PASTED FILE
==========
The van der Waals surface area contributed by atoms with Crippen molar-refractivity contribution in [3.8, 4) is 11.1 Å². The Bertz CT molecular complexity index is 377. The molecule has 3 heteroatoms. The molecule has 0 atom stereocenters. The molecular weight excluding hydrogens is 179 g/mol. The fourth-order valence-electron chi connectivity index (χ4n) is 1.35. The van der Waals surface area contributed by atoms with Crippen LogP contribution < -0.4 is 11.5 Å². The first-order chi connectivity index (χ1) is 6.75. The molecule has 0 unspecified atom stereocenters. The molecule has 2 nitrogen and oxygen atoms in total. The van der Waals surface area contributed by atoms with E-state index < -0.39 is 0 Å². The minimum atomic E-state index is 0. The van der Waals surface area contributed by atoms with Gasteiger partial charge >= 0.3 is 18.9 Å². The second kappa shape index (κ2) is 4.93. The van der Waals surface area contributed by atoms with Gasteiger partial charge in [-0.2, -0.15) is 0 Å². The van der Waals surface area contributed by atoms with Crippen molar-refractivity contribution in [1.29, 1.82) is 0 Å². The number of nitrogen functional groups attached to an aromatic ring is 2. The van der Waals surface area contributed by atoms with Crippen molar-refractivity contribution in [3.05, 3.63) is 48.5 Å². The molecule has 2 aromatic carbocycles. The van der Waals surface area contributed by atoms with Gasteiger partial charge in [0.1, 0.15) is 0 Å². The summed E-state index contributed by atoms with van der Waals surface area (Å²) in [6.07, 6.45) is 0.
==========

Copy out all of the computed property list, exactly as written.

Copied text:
The van der Waals surface area contributed by atoms with Crippen molar-refractivity contribution in [3.8, 4) is 11.1 Å². The Bertz CT molecular complexity index is 377. The molecule has 3 heteroatoms. The molecule has 0 atom stereocenters. The molecular weight excluding hydrogens is 179 g/mol. The fourth-order valence-electron chi connectivity index (χ4n) is 1.35. The van der Waals surface area contributed by atoms with Crippen LogP contribution < -0.4 is 11.5 Å². The first-order chi connectivity index (χ1) is 6.75. The molecule has 0 unspecified atom stereocenters. The molecule has 2 nitrogen and oxygen atoms in total. The van der Waals surface area contributed by atoms with E-state index < -0.39 is 0 Å². The minimum atomic E-state index is 0. The van der Waals surface area contributed by atoms with Gasteiger partial charge >= 0.3 is 18.9 Å². The second kappa shape index (κ2) is 4.93. The van der Waals surface area contributed by atoms with Gasteiger partial charge in [-0.2, -0.15) is 0 Å². The van der Waals surface area contributed by atoms with Crippen molar-refractivity contribution in [1.29, 1.82) is 0 Å². The number of nitrogen functional groups attached to an aromatic ring is 2. The van der Waals surface area contributed by atoms with Crippen molar-refractivity contribution in [3.05, 3.63) is 48.5 Å². The molecule has 2 aromatic carbocycles. The van der Waals surface area contributed by atoms with Gasteiger partial charge in [0.1, 0.15) is 0 Å². The summed E-state index contributed by atoms with van der Waals surface area (Å²) in [6.07, 6.45) is 0.